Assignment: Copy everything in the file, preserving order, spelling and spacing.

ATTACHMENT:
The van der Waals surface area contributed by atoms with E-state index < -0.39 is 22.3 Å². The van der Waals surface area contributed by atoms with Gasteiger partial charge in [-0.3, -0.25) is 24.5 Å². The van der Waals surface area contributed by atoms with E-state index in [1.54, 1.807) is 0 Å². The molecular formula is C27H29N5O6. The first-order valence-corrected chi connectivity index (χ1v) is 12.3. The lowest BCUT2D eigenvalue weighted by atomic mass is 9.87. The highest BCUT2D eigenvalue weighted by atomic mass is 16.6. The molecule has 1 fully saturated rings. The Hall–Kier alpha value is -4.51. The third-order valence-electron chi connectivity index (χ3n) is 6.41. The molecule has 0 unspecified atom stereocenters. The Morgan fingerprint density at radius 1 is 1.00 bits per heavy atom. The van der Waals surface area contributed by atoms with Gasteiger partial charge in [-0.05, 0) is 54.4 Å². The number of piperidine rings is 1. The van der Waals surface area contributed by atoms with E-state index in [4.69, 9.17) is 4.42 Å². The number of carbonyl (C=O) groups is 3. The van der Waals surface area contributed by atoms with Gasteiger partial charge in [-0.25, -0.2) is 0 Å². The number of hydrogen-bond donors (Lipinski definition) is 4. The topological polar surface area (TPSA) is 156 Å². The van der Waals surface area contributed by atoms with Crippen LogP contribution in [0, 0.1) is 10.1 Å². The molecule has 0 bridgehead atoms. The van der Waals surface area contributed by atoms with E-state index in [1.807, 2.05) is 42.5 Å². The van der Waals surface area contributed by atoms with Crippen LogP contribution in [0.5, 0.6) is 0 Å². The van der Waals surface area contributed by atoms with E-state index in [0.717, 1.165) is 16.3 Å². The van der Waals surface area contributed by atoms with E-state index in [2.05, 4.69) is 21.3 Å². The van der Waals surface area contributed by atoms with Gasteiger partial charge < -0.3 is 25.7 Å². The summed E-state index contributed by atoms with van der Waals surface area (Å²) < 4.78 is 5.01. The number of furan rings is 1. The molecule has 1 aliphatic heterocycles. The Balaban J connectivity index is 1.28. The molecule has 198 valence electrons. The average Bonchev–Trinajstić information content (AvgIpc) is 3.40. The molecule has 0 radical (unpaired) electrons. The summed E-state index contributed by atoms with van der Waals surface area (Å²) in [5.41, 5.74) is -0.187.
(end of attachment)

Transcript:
The van der Waals surface area contributed by atoms with E-state index < -0.39 is 22.3 Å². The van der Waals surface area contributed by atoms with Gasteiger partial charge in [-0.3, -0.25) is 24.5 Å². The van der Waals surface area contributed by atoms with E-state index in [1.54, 1.807) is 0 Å². The molecular formula is C27H29N5O6. The first-order valence-corrected chi connectivity index (χ1v) is 12.3. The lowest BCUT2D eigenvalue weighted by atomic mass is 9.87. The highest BCUT2D eigenvalue weighted by atomic mass is 16.6. The molecule has 1 fully saturated rings. The Hall–Kier alpha value is -4.51. The third-order valence-electron chi connectivity index (χ3n) is 6.41. The molecule has 0 unspecified atom stereocenters. The Morgan fingerprint density at radius 1 is 1.00 bits per heavy atom. The van der Waals surface area contributed by atoms with Gasteiger partial charge in [-0.05, 0) is 54.4 Å². The number of piperidine rings is 1. The van der Waals surface area contributed by atoms with E-state index in [4.69, 9.17) is 4.42 Å². The number of carbonyl (C=O) groups is 3. The van der Waals surface area contributed by atoms with Gasteiger partial charge in [-0.25, -0.2) is 0 Å². The number of hydrogen-bond donors (Lipinski definition) is 4. The topological polar surface area (TPSA) is 156 Å². The van der Waals surface area contributed by atoms with Crippen LogP contribution in [0, 0.1) is 10.1 Å². The molecule has 0 bridgehead atoms. The van der Waals surface area contributed by atoms with E-state index in [1.807, 2.05) is 42.5 Å². The van der Waals surface area contributed by atoms with Crippen LogP contribution in [0.5, 0.6) is 0 Å². The van der Waals surface area contributed by atoms with E-state index in [0.717, 1.165) is 16.3 Å². The van der Waals surface area contributed by atoms with E-state index in [2.05, 4.69) is 21.3 Å². The van der Waals surface area contributed by atoms with Gasteiger partial charge < -0.3 is 25.7 Å². The summed E-state index contributed by atoms with van der Waals surface area (Å²) < 4.78 is 5.01. The number of furan rings is 1. The molecule has 1 aliphatic heterocycles. The Balaban J connectivity index is 1.28. The molecule has 198 valence electrons. The average Bonchev–Trinajstić information content (AvgIpc) is 3.40. The molecule has 0 radical (unpaired) electrons. The summed E-state index contributed by atoms with van der Waals surface area (Å²) in [5.41, 5.74) is -0.187.